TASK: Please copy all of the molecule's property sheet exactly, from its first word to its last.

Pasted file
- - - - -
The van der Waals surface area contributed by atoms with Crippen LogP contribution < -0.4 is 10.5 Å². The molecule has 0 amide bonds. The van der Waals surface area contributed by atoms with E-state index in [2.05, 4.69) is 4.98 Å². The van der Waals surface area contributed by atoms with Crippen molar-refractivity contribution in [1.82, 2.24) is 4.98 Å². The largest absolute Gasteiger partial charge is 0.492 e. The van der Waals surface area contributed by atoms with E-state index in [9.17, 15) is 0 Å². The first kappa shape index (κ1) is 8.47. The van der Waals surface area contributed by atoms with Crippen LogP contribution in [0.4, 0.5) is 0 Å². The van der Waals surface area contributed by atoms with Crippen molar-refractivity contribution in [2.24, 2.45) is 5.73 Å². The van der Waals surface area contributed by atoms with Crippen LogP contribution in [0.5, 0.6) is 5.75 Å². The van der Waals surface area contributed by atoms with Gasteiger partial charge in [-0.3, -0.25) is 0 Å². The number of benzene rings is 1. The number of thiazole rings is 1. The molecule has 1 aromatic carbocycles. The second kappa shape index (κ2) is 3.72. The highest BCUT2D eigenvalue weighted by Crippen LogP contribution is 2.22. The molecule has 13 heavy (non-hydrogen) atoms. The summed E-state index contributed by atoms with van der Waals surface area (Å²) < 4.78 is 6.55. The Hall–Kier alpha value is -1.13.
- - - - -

The van der Waals surface area contributed by atoms with Crippen LogP contribution < -0.4 is 10.5 Å². The molecule has 0 amide bonds. The van der Waals surface area contributed by atoms with E-state index in [2.05, 4.69) is 4.98 Å². The van der Waals surface area contributed by atoms with Crippen molar-refractivity contribution in [1.82, 2.24) is 4.98 Å². The largest absolute Gasteiger partial charge is 0.492 e. The van der Waals surface area contributed by atoms with E-state index in [9.17, 15) is 0 Å². The first kappa shape index (κ1) is 8.47. The van der Waals surface area contributed by atoms with Crippen LogP contribution in [0.4, 0.5) is 0 Å². The van der Waals surface area contributed by atoms with Crippen molar-refractivity contribution in [2.24, 2.45) is 5.73 Å². The van der Waals surface area contributed by atoms with Crippen LogP contribution in [0.5, 0.6) is 5.75 Å². The van der Waals surface area contributed by atoms with Gasteiger partial charge in [-0.3, -0.25) is 0 Å². The number of benzene rings is 1. The number of thiazole rings is 1. The molecule has 1 aromatic carbocycles. The second kappa shape index (κ2) is 3.72. The highest BCUT2D eigenvalue weighted by Crippen LogP contribution is 2.22. The molecule has 13 heavy (non-hydrogen) atoms. The summed E-state index contributed by atoms with van der Waals surface area (Å²) < 4.78 is 6.55. The Hall–Kier alpha value is -1.13.